Classic literature is a genre I’ve read for as long as I can remember – beginning with A Little Princess by Frances Hodgson Burnett in elementary school and continuing today with Pride and Prejudice by Jane Austen, which I’m currently rereading. It’s a genre I’ve read in school and out, for pleasure and to pass exams and write papers. It’s a genre I continue to return to and that I think about often.

At the moment, I can think of seven things reading classic literature has inspired me to think about, and I plan to spend the next seven weeks exploring each further:

  • Reading classic literature helps me think in a new way about authors, art, and the purpose of criticism.
  • Reading classic literature gives me perspective about the human condition.
  • Reading classic literature liberates me from the myth of progress when it comes to human nature.
  • Reading classic literature shows me how resilient humans are.
  • Reading classic literature gives me an intense feeling of connection to human experience.
  • Reading classic literature takes me out of my language comfort zone.
  • Reading classic literature outside of school allows me to reclaim these books as mine.

I would love to hear your ideas, suggestions, and experiences with classic literature!

2 Replies to “Modern Wisdom from Classic Literature, Part 1”

  1. Such interesting musings.

    I guess for me, I started picking up classical literature as a young reader because of the covers – girls in pretty, bygone-era dresses have always had a special place in my heart. I’m not joking; Before I really knew anything about them, I picked out “Anne of Green Gables” and my all-time favorite book “A Little Princess” (I’m so glad we’re both fans) purely based on their beautiful covers. As I got a little older, I started reading classics because I’d find references to them in other books, or TV shows or movies or art, and wanted to see what the deal was. I was rarely disappointed. And I remember being so thrilled by this world that was between reality and reading, this world of allusions and how they often led to each other, in this endless chain of discovery.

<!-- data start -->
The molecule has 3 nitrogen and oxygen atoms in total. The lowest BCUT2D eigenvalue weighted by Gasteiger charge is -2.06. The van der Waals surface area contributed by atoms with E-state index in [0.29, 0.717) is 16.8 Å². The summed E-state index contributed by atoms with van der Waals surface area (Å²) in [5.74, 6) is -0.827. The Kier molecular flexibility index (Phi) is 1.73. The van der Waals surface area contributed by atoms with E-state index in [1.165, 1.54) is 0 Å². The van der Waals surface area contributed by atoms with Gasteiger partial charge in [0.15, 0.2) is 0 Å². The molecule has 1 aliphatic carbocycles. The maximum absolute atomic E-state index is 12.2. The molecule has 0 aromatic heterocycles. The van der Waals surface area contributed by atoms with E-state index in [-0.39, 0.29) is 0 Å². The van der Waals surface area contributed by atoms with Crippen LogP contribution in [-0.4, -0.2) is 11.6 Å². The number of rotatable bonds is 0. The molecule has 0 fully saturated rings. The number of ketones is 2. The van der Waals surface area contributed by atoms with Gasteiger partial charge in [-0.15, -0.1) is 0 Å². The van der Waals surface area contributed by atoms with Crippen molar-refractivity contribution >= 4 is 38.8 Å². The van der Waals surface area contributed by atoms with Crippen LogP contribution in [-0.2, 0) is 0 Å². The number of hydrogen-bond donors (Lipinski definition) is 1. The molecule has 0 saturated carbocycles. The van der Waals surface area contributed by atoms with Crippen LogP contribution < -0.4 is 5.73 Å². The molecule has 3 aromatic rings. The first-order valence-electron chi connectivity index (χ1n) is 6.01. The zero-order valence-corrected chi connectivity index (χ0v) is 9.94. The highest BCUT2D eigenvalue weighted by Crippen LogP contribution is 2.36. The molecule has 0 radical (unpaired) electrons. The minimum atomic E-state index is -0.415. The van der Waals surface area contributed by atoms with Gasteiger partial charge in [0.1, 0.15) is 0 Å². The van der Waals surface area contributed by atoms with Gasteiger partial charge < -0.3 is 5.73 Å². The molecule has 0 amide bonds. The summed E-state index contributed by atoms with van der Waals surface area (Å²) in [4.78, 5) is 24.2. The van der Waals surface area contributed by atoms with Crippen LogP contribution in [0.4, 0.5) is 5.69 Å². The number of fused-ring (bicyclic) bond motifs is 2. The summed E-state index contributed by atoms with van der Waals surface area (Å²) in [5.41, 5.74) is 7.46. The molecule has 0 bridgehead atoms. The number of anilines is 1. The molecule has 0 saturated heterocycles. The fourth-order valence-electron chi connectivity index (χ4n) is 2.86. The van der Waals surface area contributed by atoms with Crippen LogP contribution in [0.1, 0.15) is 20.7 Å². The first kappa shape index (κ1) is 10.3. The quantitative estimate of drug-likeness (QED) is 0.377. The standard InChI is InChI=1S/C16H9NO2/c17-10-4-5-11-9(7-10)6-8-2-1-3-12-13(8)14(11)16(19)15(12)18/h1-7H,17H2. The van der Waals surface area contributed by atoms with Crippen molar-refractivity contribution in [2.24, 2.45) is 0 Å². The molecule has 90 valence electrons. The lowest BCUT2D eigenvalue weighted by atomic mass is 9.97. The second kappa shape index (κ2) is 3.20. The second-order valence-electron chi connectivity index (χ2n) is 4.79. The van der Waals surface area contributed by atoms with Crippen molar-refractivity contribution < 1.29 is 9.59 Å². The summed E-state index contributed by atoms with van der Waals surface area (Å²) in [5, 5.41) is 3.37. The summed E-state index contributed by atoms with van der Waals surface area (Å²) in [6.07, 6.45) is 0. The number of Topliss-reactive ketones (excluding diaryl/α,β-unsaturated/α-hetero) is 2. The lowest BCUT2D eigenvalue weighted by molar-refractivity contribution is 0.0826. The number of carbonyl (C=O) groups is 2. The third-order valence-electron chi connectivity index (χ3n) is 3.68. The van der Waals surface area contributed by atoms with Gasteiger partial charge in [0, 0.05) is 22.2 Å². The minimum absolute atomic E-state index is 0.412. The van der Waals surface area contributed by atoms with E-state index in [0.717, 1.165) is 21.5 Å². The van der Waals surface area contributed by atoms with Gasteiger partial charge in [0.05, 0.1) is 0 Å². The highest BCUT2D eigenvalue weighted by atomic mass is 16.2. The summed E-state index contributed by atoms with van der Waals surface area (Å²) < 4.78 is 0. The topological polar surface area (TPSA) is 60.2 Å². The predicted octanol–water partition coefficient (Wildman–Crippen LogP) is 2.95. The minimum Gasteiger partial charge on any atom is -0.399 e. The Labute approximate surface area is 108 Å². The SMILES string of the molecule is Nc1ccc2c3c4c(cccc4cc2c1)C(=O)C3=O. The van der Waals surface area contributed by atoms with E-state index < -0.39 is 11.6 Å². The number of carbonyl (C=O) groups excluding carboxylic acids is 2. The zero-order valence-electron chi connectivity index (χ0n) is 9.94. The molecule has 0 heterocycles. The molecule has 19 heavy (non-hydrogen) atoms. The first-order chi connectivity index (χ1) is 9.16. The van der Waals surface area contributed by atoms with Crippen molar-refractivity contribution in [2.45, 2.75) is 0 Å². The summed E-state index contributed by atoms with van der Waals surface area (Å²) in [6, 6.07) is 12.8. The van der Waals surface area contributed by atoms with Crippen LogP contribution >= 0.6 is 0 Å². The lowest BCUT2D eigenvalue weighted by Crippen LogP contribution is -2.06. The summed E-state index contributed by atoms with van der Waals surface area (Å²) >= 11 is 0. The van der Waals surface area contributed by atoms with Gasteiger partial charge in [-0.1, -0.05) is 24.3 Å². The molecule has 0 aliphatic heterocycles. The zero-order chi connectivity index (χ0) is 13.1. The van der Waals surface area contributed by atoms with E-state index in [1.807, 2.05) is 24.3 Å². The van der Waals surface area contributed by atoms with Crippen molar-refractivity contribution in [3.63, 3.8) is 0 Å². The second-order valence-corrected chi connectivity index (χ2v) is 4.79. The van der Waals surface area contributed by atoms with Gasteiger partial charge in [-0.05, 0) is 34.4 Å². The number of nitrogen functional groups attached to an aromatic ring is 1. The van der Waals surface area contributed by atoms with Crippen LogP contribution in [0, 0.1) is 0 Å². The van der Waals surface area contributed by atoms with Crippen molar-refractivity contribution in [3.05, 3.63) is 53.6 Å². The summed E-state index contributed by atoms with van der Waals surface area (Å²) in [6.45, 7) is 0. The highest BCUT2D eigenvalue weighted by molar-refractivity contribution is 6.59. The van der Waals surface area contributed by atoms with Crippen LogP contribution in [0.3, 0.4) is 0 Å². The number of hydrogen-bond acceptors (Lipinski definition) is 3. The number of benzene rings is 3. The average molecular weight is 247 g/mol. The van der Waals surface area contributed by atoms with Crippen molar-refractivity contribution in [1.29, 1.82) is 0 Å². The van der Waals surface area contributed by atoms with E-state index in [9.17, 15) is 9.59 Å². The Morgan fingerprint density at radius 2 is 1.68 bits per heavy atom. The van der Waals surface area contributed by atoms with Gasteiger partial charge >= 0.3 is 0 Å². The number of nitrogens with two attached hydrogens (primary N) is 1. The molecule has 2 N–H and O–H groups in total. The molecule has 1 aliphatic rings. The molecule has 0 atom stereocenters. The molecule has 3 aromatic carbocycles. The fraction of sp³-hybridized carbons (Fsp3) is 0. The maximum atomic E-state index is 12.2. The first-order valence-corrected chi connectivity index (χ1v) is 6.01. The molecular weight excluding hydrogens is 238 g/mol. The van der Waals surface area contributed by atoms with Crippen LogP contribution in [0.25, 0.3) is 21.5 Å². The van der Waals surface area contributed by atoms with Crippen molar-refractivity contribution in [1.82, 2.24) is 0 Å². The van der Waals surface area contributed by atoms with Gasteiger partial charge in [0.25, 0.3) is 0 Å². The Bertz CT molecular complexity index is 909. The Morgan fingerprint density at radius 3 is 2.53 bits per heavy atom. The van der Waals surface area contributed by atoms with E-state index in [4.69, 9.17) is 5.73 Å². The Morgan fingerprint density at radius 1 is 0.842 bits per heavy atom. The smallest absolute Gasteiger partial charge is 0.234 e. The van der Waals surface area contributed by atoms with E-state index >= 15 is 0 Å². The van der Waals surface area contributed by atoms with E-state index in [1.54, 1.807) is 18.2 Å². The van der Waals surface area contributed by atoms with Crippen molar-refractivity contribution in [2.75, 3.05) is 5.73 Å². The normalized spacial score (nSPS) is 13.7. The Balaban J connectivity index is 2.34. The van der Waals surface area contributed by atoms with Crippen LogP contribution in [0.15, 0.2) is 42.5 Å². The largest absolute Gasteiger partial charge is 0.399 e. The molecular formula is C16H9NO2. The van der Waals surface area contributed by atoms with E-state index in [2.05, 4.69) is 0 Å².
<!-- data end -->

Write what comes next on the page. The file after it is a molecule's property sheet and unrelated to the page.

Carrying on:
I don’t know exactly how literature has changed me in a book-by-book way (although there are some books that have shaken me to the core, comforted or inspired me), but I was actually thinking about this the other day, randomly: I think that because of the books I’ve read, and continue to read, I’ve learned to be more accepting of others, and to understand that, as Sara Crewe said, “Everyone is a story.”

    In any case, thanks for continuing to take us on your reading journey.

    PS Also, for what it’s worth, I would totally read your dissertation -that sounds really interesting, especially to those of us who are teachers of some kind and/or who have helped people with their writing.

    1. Haha, I used to joke that I should sell it as a cure-all for insomnia. But really, I found the topic intriguing.

      Thank you so much for sharing your thoughts. It’s so interesting that you were thinking about this recently too and that Sara Crewe’s words came to you. It strikes me as a perfect intersection of what I did in my dissertation and the larger question that interests me about influence, which you address in your first paragraph. It’s that labyrinth of references, allusions, and quotes that fascinates me along with the way we internalize certain narratives and ideas. They become a part of us!